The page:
The mobile web on the other hand is a like a huge shopping mall with seemingly limitless stores and tons of options all under one giant roof. It’s not as constricted or fragmented as shopping on disparate mobile apps but the experience isn’t as tailored as the specialty store.
Unlike device-specific native apps though, the mobile web has enormous flexibility and, usually, much larger reach. Customers don’t need to download robust programs from app stores to their handset in order to begin shopping. Instead, all they have to do is type in a web address in their mobile browser to start spending their digital dollars. Much of the time mobile sites serve as stripped-down versions of regular websites and serve a utilitarian purpose: selling goods and services.
The mobile web offers what native apps lack and vice versa. And just as in the real world, there’s room for both. As long as there is an easy way for consumers to shop from their mobile devices, both apps and browsers serve a purpose for retailers.
Get Ready… The Holidays are coming!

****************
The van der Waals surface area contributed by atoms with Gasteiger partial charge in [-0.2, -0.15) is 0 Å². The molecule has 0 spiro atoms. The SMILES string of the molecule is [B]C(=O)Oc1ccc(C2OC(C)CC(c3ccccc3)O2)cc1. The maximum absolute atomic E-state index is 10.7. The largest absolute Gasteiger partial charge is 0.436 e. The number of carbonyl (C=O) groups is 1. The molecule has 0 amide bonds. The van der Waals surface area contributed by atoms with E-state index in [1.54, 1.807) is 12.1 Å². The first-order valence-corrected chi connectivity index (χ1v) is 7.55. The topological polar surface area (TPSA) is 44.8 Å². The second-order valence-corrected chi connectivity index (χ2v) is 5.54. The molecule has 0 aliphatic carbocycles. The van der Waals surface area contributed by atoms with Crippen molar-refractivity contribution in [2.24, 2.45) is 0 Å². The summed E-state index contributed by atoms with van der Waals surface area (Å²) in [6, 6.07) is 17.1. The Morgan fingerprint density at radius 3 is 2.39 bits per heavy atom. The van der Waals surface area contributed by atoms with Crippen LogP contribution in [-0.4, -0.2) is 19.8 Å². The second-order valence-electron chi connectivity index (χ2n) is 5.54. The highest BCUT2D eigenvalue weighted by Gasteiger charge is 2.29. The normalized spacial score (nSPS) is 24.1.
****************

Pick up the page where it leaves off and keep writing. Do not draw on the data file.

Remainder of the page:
Yes the 2011 Holiday Season has passed but now is the time to get ready for the 2012 season.
With the biggest shopping season of the year just weeks away, now is the time for retailers to look to the mobile channel to boost sales and meet their customers where they want to be met.
Last year, PayPal saw mobile payments on Black Friday rise about 650% compared to 2008. This year, the holiday season will be a pivotal time for retailers to capitalize on the mobile opportunity as the market really becomes main stream.
Right now, merchants from small businesses all the way to the largest companies in the world are finalizing their strategies for the holidays. They’re thinking about how many MP3 players to keep in stock and how to get feet in the door, and which demographics they should be targeting once the doors fly open on Black Friday. But maybe this year, the smart merchants will think back to the 1990s –- to the birth of e-commerce — and decide to act on the opportunity that mobile commerce opens up, and to change the relationship with their customers once again. E-commerce drove sales, but also more importantly it changed merchants’ relationship with their customers. And mobile commerce has the potential to do it all over again.